Thursday, November 13, 2008
Reflections on Reflecting - Part One
Reflecting on reflecting sounds quite deep and meaningful. Perhaps even complex like looking at a mirror through another mirror back at another mirror, oohh. The whole scenario has the potential to get very complicated, deep and philosophical. A little bit like the comment I recently received from the marker of my latest assignment…
‘The key question is whether the popularisation goes so far as to boil the book down either into inapplicability, or into incoherence?; ‘reductio ad absurdum,’ to use the Latin phrase.’
Now tell me, is a comment like that really necessary? Or even helpful?
Who really cares? Well sadly in the world of academia things like that are just par for the course; or should I say ‘par pro tractus?’ Which I would say except that it sounds a bit like ‘pass the protractor,’ which isn’t really that flash.
Without in anyway wishing to get deep or philosophical I thought I would share a few thoughts on reflection and the need to be able to reflect well.
Reflection is the process of careful thought. It is the process through which considered ideas are formed. It is the process through which we filter that which we hear, see, feel, and experience and then draw conclusions.
It is a process that many people are inept at.
Reflection is an attribute that is sadly lacking in many people. It could be because of the postmodern (everything is true – nothing is true) world that we live in. Why bother reflecting? It could be because of the incredible access we have to information. Why should you think about something when you can just Google it and find the answer waiting for you on the web? It could be because people are in fact generally lazy. Most people don’t want to think for themselves or don’t believe that are ‘bright’ enough to think for themselves, especially about something even remotely complex. ‘Leave that to the bright sparks who write books and speak Latin.’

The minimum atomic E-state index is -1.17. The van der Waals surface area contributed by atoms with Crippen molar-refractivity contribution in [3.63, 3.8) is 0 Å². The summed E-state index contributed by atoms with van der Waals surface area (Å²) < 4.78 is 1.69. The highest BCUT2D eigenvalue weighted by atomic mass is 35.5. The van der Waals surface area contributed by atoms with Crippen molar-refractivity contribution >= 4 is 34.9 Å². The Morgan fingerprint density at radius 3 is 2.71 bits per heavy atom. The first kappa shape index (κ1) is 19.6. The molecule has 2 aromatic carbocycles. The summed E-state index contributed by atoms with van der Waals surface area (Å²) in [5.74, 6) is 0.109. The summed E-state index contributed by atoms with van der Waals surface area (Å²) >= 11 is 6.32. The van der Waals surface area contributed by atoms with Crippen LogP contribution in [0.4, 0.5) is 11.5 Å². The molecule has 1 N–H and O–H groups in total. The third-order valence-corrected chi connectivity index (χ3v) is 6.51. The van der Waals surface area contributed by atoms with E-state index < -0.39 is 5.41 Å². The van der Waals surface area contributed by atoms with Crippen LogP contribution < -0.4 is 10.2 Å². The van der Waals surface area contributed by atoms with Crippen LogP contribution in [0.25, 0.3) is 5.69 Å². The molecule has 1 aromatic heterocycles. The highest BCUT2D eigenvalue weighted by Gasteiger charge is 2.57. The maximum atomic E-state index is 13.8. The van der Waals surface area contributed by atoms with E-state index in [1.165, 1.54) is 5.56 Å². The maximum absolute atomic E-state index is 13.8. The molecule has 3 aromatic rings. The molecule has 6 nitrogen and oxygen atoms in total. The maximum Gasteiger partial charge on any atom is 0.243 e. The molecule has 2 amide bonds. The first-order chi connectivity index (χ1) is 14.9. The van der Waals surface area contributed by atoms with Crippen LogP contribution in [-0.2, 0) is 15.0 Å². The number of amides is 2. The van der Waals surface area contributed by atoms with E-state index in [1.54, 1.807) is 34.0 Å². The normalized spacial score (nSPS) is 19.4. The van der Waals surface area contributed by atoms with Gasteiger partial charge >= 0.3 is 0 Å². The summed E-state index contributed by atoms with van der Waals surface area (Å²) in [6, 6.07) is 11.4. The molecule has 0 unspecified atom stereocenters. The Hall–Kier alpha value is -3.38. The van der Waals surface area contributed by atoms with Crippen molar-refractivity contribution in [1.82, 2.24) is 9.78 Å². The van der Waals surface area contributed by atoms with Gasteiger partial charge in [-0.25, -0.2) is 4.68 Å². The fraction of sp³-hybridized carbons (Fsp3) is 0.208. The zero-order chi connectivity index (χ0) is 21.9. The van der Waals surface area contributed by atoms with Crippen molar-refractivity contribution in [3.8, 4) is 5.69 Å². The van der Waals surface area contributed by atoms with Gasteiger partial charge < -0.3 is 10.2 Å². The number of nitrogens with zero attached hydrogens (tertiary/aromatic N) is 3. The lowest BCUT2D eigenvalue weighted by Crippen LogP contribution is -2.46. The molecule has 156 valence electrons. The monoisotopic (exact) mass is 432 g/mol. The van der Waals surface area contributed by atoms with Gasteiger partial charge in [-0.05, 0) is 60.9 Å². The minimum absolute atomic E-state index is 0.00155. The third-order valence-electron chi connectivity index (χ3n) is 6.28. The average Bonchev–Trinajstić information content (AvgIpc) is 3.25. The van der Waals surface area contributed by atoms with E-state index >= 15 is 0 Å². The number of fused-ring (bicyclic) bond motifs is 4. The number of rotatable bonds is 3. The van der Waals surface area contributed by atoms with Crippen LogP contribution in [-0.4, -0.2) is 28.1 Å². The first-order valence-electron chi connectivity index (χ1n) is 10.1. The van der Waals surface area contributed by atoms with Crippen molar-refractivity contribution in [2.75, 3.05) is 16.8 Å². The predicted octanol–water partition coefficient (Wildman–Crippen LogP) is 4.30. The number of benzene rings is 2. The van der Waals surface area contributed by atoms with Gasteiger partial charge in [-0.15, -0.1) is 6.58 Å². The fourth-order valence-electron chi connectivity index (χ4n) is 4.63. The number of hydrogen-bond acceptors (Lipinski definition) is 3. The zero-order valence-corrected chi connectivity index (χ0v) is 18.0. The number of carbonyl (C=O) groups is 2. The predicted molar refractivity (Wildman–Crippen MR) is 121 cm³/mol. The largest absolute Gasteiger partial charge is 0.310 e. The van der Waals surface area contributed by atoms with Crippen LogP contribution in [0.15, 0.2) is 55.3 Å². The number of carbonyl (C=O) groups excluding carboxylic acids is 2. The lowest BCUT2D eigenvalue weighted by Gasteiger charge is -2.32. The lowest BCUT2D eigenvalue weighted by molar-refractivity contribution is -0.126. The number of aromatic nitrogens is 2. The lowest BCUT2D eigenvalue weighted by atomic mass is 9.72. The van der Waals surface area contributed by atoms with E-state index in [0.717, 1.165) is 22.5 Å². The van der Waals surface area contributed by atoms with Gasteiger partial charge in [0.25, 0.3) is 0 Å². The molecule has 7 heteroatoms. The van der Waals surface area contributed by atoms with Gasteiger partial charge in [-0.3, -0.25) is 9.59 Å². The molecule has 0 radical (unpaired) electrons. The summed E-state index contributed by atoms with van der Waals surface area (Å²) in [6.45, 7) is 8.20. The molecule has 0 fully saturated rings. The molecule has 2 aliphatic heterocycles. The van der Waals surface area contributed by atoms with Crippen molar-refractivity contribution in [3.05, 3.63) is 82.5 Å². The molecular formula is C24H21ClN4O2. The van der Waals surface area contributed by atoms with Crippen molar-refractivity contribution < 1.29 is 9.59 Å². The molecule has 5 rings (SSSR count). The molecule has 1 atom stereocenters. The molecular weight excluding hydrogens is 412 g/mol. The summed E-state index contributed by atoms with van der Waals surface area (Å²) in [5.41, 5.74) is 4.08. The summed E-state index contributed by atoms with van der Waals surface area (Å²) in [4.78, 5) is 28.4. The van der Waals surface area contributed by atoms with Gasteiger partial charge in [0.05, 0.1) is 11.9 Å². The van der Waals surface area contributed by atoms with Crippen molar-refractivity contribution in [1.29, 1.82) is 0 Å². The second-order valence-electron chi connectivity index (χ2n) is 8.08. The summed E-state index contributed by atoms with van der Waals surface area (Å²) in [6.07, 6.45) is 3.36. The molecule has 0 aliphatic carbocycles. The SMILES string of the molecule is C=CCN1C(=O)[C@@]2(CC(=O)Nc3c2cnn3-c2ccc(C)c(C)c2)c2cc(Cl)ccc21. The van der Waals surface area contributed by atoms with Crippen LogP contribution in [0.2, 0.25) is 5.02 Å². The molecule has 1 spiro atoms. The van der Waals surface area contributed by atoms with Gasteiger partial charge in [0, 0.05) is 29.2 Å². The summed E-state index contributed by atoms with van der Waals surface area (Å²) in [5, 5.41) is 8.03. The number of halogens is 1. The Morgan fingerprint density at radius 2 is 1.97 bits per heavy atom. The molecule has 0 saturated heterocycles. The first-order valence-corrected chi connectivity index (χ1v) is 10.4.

Whatever the reason – everybody needs to learn to reflect.
For sure some people will reflect on deeper more complex issues than others, but everyone needs to be able to reflect. Especially in regards to questions such as…
- Why do I believe what I believe about __________?
- Why do I react the way I do when __________ happens?
- Why is ___________ a recurring issue or circumstance in my life?
We need to practice reflecting and learn to reflect because…
Not everything you read in a book is true.
Not everything you google or wiki is true.
Not everything you hear in a sermon is true.
Not everything you believe is true.
Not everything people tell you is true.
Not everything that happened was caused by the things you thought caused it.
And so on and so on.
Reflecting is the first stage of learning and will lead you down a path of significant personal growth. You’ll learn humility, to listen, to search, to discover, to balance, and to draw more accurate conclusions.
It will enable you to stand stronger, firmer, more confident, and more certain in life; while at the same time living more teachable, mouldable, and willing to change than ever before.